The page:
A New Hampshire-sized nation notched between Guatemala and the Caribbean Sea, Belize has a population of 253,000, which could fit into four NFL football stadiums—too small for an inferiority complex but just big enough to crave the economic stability of the developed world. When Great Britain cut the colony loose in 1981, it agreed to prop up Belize's orange, sugar, and banana growers with favorable tariffs. But those price supports ended in the nineties, leaving the government desperate for cash. So it turned to the global market's solution du jour: privatization. The national telephone company, water utility, seaport, and power utility (BEL) were sold to the highest bidders. Which is how Fortis, a $1.9 billion utility company based on the cold shores of Newfoundland, came to control Belize's hot subtropical kilowatts.
Emory King doesn't care who owns the power company, as long as it keeps the lights on. He tells me this as we make our way to his standing lunch date at the posh Belize City Radisson. "Some of these environmentalists have become absolutely hysterical, going on with one screaming fit after another about the small amount of land that we're going to have to give up," King says after we've been seated in a dining room whose walls are covered with portraits of dogs dressed as British royalty. "One must make sacrifices in this life, no? We'll lose a few trees back there and maybe a couple of Mayan ruins, but we have thousands of Mayan ruins in Belize. If we lose a couple, that will be too bad. Obviously, some birds and animals will be dislocated, but the birds will fly, the animals will crawl away. They're not going to sit there and drown!"
In King's eyes, Belize's glorious future requires good jobs, solid wages, and electrical outlets pumping continuous juice. The jungle? The jungle, dear boy, will take care of itself. But over the past ten years, Belize has come to depend on a healthy jungle. One in four jobs is in tourism, and fancy eco-resorts like Francis Ford Coppola's Blancaneaux Lodge draw more bird-watchers and wildlife enthusiasts each year: 134,000 tourists visited Belize in 1997; in 2001 that figure topped 185,000.
Mick Fleming, 54, a meaty Englishman who owns The Lodge at Chaa Creek with his wife, Lucy, came to Belize in the seventies as a back-to-the-land hippie and turned a ramshackle farm into a luxe 330-acre retreat on the banks of the Macal near the Guatemalan border. "That pristine valley is a huge bank account," Fleming says. "Belize's environment, that's all the country's got going for it. It's like having Fort Knox on your doorstep. We employ 72 Belizeans here—jobs that depend on that river. Now the government feels it's okay for a foreign power like Fortis to come down and take our money and our river."
Who owns a river, anyway? In the United States, each state writes its own river rules and uses a long history of case law to determine what can be done to a waterway. Belize has no case law covering rivers. Belize barely has case law at all. This is the advantage a global corporation enjoys when it buys a Third World monopoly. Fortis saw an economic opportunity: A kilowatt-hour in Belize generates about five times the profit of a kilowatt-hour in Canada. But when it purchased BEL for $25 million in October 1999, Fortis also inherited the utility's right to inundate a rich biological preserve three times the size of New York's Central Park. Not content with merely backing up the river, Fortis demanded more, and got it. According to a secret agreement signed by Prime Minister Said Musa and BEL officials in November 2001 (which BACONGO sued to make public), the government can't take any action on the upper reaches of the Macal without obtaining BEL's written consent. And if there's ever a catastrophe, liability reverts to the government, not BEL.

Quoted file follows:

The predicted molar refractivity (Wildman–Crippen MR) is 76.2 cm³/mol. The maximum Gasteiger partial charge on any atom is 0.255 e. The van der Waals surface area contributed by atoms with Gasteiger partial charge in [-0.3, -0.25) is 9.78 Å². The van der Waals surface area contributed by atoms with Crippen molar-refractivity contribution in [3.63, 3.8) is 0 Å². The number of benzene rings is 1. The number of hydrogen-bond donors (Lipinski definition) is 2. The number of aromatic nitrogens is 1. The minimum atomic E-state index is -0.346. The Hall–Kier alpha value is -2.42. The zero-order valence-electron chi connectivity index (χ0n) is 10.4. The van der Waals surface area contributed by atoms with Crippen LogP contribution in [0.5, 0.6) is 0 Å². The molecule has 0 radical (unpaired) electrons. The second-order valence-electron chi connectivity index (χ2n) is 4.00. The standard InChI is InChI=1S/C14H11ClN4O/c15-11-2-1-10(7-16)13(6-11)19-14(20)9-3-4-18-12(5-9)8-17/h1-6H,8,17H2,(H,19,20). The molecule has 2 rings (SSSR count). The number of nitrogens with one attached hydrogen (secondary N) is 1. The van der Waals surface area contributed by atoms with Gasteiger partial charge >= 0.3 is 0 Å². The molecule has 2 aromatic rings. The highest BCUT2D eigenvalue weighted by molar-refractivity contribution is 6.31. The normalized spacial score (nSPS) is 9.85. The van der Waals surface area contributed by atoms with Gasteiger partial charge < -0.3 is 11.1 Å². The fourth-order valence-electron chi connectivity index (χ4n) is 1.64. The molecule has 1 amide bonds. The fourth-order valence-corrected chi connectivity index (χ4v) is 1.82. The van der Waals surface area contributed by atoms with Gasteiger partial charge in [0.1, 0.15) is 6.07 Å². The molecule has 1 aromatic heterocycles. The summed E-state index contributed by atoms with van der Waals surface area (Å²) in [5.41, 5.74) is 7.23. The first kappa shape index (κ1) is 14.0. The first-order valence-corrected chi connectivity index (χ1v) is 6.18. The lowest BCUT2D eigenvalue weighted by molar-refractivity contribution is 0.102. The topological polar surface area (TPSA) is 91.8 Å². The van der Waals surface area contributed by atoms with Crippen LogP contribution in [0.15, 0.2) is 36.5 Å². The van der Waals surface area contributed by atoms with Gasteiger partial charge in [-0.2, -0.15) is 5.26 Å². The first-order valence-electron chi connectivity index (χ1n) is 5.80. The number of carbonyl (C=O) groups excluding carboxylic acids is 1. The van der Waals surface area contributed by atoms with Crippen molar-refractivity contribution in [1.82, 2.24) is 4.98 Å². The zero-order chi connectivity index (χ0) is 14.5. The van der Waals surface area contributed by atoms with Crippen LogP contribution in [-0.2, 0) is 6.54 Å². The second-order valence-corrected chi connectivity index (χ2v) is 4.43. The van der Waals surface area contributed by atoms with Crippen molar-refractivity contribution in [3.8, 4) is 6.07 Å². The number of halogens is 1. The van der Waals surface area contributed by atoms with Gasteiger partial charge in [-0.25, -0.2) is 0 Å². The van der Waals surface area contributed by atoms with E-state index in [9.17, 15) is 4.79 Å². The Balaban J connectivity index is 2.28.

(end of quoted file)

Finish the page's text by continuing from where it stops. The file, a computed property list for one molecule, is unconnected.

Who owns the Macal? Right now, the shareholders of Fortis.
LATE ONE NIGHT at a bankside clearing along the Macal, the eyes of crocs glow red in the beam of Greg Sho's flashlight. Darkness has silenced the rah-rah of the macaws. By the light of a small fire, the woman known as the "Zoo Lady" is telling me what compelled her to take on Fortis and the government.
Originally from Baltimore, Matola came to Belize in 1982 to assist filmmaker Richard Foster on a wildlife documentary. When Foster lost his funding, he left Matola with custody of two jaguars, a puma, an anteater, a tayra, three coatimundis, five curassows, and a cage of parrots. On a whim, Matola posted a yellow sign that read BELIZE ZOO beside the Belize City-Belmopan highway. Over the next 20 years, with equal parts charm and grit, she managed to turn her roadside attraction into a world-renowned education-and-research center. These days, Belizeans tune in to Matola's radio broadcasts and wave when she buzzes by on her motorcycle.
"I've been all over Central America, and I've never seen an area richer in biodiversity," Matola says. "Here's one of the last pristine places on earth. It's nature untouched. Destroy that for—what?—seven megawatts?" (One megawatt can power a thousand American homes; Belize's power grid can currently deliver 54 megawatts. According to the NRDC, at full capacity, the Chalillo Project would produce about one-tenth of the country's electricity.)
Matola fired the opening shot in the spring of 1999 by placing an ad in The Cayo Trader, a local paper in the Macal River farm town of San Ignacio. "The implementation of this dam will be the death knell for the remaining scarlet macaws of Belize," it read. "This is environmental crime of the highest degree."
"I didn't know what I was getting myself into," she says now. The government returned fire, charging Matola with peddling "exaggerations, half-truths, and distortion of facts," and hinting that she had a "hidden agenda."
Matola pressed on, lobbying cabinet ministers and cajoling John Brice-o, the deputy minister of natural resources, to join her on a canoe trip up the Raspaculo. But in July 1999, Barry Bowen, a member of the senate and the wealthy bottler of Belikin Beer, the national beverage, stopped by the zoo and advised Matola to back down. "You're hitting your head against a brick wall. The dam's going to happen anyway," Matola recalls Bowen saying. "I don't want to see you get hurt by this." A few months later, a pro-government newspaper declared that Matola and her allies "must now be put into our crosshairs as enemies of this state."